What is the Convention on Biological Diversity (CBD)?

Recognizing that Earth's biological resources are vital to humanity's economic and social development, United Nations Environment Programme (UNEP) convened in 1988 an Ad Hoc working group of experts to explore the need for an international convention on biological diversity. Its work culminated with the adoption of a text at the Nairobi Conference, later signed on by world leaders gathered in 1992 for the Earth Summit in Rio de Janeiro, Brazil . The Convention on Biological Diversity (CBD) has 168 signature and entered into force on 29 December 1993. It has 3 main objectives: 

  1. The conservation of biological diversity
  2. The sustainable use of the components of biological diversity
  3. The fair and equitable sharing of the benefits arising out of the utilization of genetic resources

UEBT/CBD partnership

The CBD is currently the main body responsible for advancing the conservation of biodiversity. BioTrade activities are framed within the global conservation and development objectives established by the CBD. To support the efforts of UEBT, the CBD and UEBT signed a Memorandum of Understanding in December 2008, to encourage companies involved in BioTrade to adopt and promote good practices.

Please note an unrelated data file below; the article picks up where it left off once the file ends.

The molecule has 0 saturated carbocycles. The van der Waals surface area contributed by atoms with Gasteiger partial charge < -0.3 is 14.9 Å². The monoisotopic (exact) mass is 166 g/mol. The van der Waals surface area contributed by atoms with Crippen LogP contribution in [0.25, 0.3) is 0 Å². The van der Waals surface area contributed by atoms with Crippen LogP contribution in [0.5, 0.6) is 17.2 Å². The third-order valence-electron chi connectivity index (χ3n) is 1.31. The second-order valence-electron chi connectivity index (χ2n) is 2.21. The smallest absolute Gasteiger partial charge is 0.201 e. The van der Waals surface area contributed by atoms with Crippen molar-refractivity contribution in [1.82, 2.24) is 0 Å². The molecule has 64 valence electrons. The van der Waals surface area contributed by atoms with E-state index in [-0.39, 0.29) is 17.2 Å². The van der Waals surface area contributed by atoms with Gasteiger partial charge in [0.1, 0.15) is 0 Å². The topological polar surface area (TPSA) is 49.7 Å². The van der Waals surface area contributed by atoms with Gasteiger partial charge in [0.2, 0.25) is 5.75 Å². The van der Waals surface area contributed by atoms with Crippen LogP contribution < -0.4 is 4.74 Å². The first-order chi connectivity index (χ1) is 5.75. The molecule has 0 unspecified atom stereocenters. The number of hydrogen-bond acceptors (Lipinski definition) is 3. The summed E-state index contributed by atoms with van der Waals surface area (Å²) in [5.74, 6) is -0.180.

The UEBT Biodiversity Barometer, UEBT's flagship consumer report, tracking biodiversity awareness around the world, is one of the instruments used to track progress in "Target 1' of the UN Convention on Biological Diversity (CBD).

By 2020, at the latest, people are aware of the values of biodiversity and the steps they can take to conserve and use it sustainably.
— Target 1, Aichi Biodiversity Targets, CBD
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